Skip to comments.Saturday's election in the Episcopal Diocese of California
Posted on 05/02/2006 5:23:07 PM PDT by sionnsar
So how's this Saturday's episcopal election in the Episcopal Diocese of California going to go anyway? Considering that the Episcopal Diocese of California largely consists of San Francisco and Marin County, perhaps the most left-wing region in this country, this is how it's going to go:
Delegates from 81 Episcopal churches in the Bay Area will vote Saturday to elect a new bishop of the Diocese of California.
Despite diocesewide concerns, the Rev. Christopher Martin of St. Pauls in San Rafael says he is surprised his parishioners are "not that anxious" about the election outcome. Most clergy he talks to, on the other hand, are "mindful of the consequences, should a gay bishop be chosen."
Martin says leaving the Anglican Communion "would be a great loss," as its thousands of congregations offer each other counsel in religious matters and strength in addressing global humanitarian issues.
Jim Ward, rector of St. Stephens, says he has not made up his mind how he will vote, but some weeks ago, commenting on "whether we should wait before we elect another gay bishop or go ahead and do it now," quoted Martin Luther Kings "Letter from a Birmingham Jail," saying "justice delayed is justice denied."
In other words, Jim hasn't decided whether to vote for the lesbian or for one of the two male homosexuals.
Stafford Matthews of St. Stephens, whose lay committee will vote at the Saturday election, says, "Its clear that members of the Anglican Communion would consider ordination of a gay bishop an irremediable breach in the relationship. Assuming thats true (and that a gay bishop is elected), the question for the national church is whether maintaining that relationship is more important than to ordain a person irrespective of sexual orientation."
Marion Cedarblade, member of the selection committee from St. Pauls in San Rafael, says she would have no hesitation in voting for a gay candidate, should one prove her favorite. Yes, she worries about a schism in the church, "but the Anglican communion will probably cut us loose anyway."
Richard J. Anderson, rector of Holy Innocents Church in Corte Madera, says he isnt worried. "The church has weathered controversies in the past. Its been 2,000 years of weathering. We seem to lose sight of that."
Given the fact that this is the Bay Area we're talking about, I think a homosexual is pretty much a lock. My money's still on Bonnie "It's an Apple Brown Betty, Not a Glock 9mm Semiautomatic" Perry but I guess any of the three would make an excellent homosexual bishop.
And I hope California takes this step. We'd have a month of increasingly frantic "don't even think about voting him/her down, bitches" lobbying from Susan Russell, Louie Crew and their friends. And the Special Commission report would instantly become so much waste paper.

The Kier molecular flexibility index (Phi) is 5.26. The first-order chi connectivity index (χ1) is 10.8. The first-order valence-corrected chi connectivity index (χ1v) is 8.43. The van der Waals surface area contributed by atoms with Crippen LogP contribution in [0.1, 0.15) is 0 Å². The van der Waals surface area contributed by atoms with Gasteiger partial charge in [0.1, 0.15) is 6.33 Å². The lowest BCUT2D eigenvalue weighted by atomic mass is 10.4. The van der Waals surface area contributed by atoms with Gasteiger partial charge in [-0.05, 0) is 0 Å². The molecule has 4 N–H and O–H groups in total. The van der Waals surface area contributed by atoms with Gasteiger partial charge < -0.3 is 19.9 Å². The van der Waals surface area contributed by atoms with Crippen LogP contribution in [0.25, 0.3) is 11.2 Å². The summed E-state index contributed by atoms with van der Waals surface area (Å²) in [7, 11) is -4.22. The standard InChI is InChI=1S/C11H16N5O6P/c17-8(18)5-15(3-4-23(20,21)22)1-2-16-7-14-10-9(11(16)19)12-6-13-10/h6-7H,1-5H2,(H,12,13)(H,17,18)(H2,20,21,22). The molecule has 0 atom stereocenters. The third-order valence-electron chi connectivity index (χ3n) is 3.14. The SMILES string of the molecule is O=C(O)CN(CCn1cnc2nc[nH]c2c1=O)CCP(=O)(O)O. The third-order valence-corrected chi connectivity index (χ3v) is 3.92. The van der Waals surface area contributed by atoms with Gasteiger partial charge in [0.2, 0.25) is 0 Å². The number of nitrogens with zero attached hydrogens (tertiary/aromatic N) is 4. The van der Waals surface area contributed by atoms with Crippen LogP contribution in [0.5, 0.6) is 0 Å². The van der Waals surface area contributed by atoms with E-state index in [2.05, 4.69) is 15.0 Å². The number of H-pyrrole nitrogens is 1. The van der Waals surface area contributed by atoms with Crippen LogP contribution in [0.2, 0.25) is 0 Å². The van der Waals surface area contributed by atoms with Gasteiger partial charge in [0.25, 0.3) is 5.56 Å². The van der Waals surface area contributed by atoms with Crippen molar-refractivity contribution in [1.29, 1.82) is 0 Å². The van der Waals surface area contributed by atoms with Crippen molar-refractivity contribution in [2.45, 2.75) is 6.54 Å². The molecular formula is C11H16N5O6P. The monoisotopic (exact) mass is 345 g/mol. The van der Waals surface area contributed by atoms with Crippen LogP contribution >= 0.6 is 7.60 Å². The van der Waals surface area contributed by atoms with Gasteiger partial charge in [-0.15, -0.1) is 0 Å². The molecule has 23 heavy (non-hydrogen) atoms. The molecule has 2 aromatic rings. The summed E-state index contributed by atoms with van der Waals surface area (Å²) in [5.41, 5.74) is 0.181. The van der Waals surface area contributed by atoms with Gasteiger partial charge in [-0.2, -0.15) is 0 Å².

It would be a clarifying moment. There would be no need for any more useless yammering about "regret." ECUSA would not be able to get away with, "This is the last one, we swear," or get a chance to cook another batch of fudge. There would be no need for any debate or discussion at all.
It would be a moment of truth for Episcopal conservatives as well. If California elects and ECUSA approves another homosexual bishop, a conservative walkout from GenCon would be a necessity. In the event GenCon approves another homosexual the Network must put immediate and very definite distance between itself and ECUSA if the Network wants to maintain any credibility at all
There would be no more commissions, no more reports and no more endless hammering out of language so that everyone's happy. The Current Unpleasantness would be reduced to its most basic level. In or out. Up or down. Does Rowan Williams want to keep ECUSA in the family or does he want to maintain the allegiance of the most vital part of the Anglican world? Does ECUSA want to remain Anglican?
Reason #589 why I left California, never to return.
Our (Diocese of the Western States) Synod concludes Saturday -- my wife's recent affliction will keep us from attending, but at least it frees me to track these events...
I will be very interested to see what the future of St Columba, Inverness will be. The vestry signed over their 9 acres to Bishop Swing when he asked for the deed. I love that place and those people and pray that God will allow them to continue their ministry.
Do you think that the HOB and HOD will vote to confirm the election if a homosexual bishop is elected?
I am very sorry to hear she is not well. We will certainly add her to our prayer list for healing.
That is a beautiful place. The last time I visited Fr. Schofield was still there.
Fr.David (Bishop John David) Schofield is the most joyful Christian man I can remember meeting. I had the priviledge of having him for my spiritual director. He was sure that, with his conservative views, he could never get elected Bishop, but he was wrong. The Diocese of San Joaquin is blessed to have him. I went to St Columba for 20 years...I moved away, but it's still home to me.
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